Blog

I occasionally have things to say.

  • Handling X-ray FITS files and Forward Folding

    In high-energy astronomy/astrophysics, we are often performing the task of fitting model photon spectra to counts data. I put emphasis on photon and counts because these terms represent two very different things that often get confused or interchanged with one another. Astrophysical sources emit photon fluxes. A quick refresher in Rybiki and Lightman reminds us that a differential photon flux has units photons/s/cm2/keV. While an x-ray instrument measures this photon flux, it gets converted into an electronic signal and recorded as a count rate (counts/s/PHA channel).

  • Spectral Width of Gamma ray Bursts

    The spectral width and sharpness of unfolded, observed GRB spectra have been presented as a new tool to infer physical properties about GRB emission via spectral fitting of empirical models. Following the tradition of the ‘line-of-death’, the spectral width has been used to rule out synchrotron emission in a majority of GRBs. This claim is investigated via examination of both cataloged GRB spectra as well as reanalyzed spectra leading to the introduction of another empirical characterization of the spectra: the data width. This new auxiliary quantity is a direct measure of the folded data’s width. Examination of the distribution of data widths suggests that a large fraction of GRBs can be consistent with synchrotron emission. To assess this prediction, a sample of peak-flux GRB spectra are fit with an idealized, physical synchrotron model. It is found that many spectra can be adequately fit by this model even when the width measures would reject it. Thus, the results advocate for fitting a physical model to be the sole tool for testing that model.

  • COIN Residence Program 4

    I will participate in this year’s COIN residence program to work with other astronomers/astrostatisticians to develop new tools and methods (hopefully for gamma-ray spectroscopy). The Cosmostatistics Initiative (COIN), an international group built under the auspices of the International Astrostatistics Association (IAA), aims to create an interdisciplinary environment where collaborations between astronomers, statisticians and machine learning experts can flourish.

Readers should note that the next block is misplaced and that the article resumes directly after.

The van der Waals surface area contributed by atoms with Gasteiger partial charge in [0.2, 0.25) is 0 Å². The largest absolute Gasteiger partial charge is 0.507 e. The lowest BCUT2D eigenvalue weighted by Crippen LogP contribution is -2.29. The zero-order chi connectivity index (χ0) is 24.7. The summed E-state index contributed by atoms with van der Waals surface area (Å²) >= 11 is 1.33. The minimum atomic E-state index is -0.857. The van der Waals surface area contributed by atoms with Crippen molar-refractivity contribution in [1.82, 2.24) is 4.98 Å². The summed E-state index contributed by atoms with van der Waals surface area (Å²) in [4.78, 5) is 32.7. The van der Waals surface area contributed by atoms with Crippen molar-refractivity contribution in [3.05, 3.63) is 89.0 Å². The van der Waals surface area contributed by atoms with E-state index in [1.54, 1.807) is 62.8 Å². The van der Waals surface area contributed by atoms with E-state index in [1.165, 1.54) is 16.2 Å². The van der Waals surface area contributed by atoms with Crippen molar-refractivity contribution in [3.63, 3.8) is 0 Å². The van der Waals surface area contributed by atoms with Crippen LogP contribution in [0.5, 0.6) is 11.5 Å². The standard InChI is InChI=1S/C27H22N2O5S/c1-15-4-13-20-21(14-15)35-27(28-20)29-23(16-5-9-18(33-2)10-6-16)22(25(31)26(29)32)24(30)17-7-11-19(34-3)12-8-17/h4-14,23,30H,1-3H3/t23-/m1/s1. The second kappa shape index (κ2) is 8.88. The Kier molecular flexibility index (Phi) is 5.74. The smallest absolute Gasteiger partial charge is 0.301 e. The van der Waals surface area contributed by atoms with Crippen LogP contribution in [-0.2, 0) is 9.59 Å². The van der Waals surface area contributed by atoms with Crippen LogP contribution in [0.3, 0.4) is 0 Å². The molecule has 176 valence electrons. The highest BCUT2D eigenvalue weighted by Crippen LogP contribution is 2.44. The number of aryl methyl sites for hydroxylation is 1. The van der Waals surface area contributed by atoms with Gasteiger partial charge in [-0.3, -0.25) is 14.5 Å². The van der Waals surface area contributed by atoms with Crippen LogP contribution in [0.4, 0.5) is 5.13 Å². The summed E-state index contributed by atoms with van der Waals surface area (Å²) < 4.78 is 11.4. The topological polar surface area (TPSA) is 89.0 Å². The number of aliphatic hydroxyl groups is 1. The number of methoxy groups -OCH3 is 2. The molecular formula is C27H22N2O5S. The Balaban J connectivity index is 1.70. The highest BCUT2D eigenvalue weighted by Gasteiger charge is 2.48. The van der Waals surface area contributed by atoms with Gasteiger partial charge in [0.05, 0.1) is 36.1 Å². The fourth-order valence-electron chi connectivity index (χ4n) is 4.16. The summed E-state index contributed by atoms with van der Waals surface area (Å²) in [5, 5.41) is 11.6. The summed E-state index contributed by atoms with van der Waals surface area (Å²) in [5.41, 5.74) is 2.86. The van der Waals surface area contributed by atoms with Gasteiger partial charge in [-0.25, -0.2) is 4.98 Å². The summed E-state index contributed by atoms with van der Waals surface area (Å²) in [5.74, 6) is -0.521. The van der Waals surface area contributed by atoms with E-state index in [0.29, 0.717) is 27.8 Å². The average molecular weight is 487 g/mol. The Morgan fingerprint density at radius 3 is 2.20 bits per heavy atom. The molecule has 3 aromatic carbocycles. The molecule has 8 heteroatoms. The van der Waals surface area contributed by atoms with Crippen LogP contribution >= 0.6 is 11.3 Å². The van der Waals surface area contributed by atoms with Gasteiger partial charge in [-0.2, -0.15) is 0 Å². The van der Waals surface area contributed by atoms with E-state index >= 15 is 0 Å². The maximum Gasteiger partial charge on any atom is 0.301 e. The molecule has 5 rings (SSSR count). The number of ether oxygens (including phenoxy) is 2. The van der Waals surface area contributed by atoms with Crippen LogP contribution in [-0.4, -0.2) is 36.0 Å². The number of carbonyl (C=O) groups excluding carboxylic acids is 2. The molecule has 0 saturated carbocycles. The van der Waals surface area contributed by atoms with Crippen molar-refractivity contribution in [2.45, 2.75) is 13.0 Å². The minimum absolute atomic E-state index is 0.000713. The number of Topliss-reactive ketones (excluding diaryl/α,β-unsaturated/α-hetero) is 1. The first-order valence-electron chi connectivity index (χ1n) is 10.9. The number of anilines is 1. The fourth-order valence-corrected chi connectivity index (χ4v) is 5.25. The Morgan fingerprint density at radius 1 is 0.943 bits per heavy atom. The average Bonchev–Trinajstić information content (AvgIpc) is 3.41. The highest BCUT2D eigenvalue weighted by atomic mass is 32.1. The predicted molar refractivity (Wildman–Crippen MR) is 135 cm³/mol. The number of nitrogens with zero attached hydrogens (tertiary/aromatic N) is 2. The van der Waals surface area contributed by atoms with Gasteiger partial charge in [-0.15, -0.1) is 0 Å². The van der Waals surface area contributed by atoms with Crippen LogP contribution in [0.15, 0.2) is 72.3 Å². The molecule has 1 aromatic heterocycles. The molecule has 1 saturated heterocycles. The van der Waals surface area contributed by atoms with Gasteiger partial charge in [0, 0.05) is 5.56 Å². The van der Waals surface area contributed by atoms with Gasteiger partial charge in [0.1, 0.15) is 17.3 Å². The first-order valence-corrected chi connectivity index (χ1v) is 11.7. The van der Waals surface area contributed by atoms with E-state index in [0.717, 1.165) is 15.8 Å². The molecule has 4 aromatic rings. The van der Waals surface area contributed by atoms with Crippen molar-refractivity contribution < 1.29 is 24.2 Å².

• BALROG

    The accurate spatial location of gamma-ray bursts (GRBs) is crucial for both producing a detector response matrix (DRM) and follow-up observations by other instruments. The Fermi Gamma-ray Burst Monitor (GBM) has the largest field of view (FOV) for detecting GRBs as it views the entire unocculted sky, but as a non-imaging instrument it relies on the relative count rates observed in each of its 14 detectors to localize transients. Improving its ability to accurately locate GRBs and other transients is vital to the paradigm of multi-messenger astronomy, including the electromagnetic follow-up of gravitational wave signals. Here we present the BAyesian Location Reconstruction Of GRBs ({\tt BALROG}) method for localizing and characterising GBM transients. Our approach eliminates the systematics of previous approaches by simultaneously fitting for the location and spectrum of a source. It also correctly incorporates the uncertainties in the location of a transient into the spectral parameters and produces reliable positional uncertainties for both well-localized sources and those for which the GBM data cannot effectively constrain the position. While computationally expensive, {\tt BALROG} can be implemented to enable quick follow-up of all GBM transient signals. Also, we identify possible response problems that require attention as well as caution when using standard, public GBM DRMs. Finally, we examine the effects of including the variance in location on the spectral parameters of GRB 080916C. We find that spectral parameters change and no extra components are required when these effects are included in contrast to when we use a fixed location. This finding has the potential to alter both the GRB spectral catalogs as well as the reported spectral composition of some well-known GRBs.